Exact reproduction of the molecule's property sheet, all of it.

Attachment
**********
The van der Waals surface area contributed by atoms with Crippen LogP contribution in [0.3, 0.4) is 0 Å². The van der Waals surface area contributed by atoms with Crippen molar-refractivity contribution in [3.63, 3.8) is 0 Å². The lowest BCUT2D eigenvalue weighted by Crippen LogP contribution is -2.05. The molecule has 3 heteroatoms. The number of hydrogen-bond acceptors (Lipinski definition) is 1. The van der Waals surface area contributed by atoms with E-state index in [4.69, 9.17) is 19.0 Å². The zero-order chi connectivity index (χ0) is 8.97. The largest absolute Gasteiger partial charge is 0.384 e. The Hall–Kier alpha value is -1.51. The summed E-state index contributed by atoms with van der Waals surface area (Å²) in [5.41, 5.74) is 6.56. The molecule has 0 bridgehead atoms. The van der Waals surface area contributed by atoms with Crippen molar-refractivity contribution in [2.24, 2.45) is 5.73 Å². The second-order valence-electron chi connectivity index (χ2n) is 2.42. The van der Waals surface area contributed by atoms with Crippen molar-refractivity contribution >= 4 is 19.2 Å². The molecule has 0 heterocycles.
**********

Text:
The van der Waals surface area contributed by atoms with Crippen LogP contribution in [0.3, 0.4) is 0 Å². The van der Waals surface area contributed by atoms with Crippen molar-refractivity contribution in [3.63, 3.8) is 0 Å². The lowest BCUT2D eigenvalue weighted by Crippen LogP contribution is -2.05. The molecule has 3 heteroatoms. The number of hydrogen-bond acceptors (Lipinski definition) is 1. The van der Waals surface area contributed by atoms with E-state index in [4.69, 9.17) is 19.0 Å². The zero-order chi connectivity index (χ0) is 8.97. The largest absolute Gasteiger partial charge is 0.384 e. The Hall–Kier alpha value is -1.51. The summed E-state index contributed by atoms with van der Waals surface area (Å²) in [5.41, 5.74) is 6.56. The molecule has 0 bridgehead atoms. The van der Waals surface area contributed by atoms with Crippen molar-refractivity contribution in [2.24, 2.45) is 5.73 Å². The second-order valence-electron chi connectivity index (χ2n) is 2.42. The van der Waals surface area contributed by atoms with Crippen molar-refractivity contribution >= 4 is 19.2 Å². The molecule has 0 heterocycles.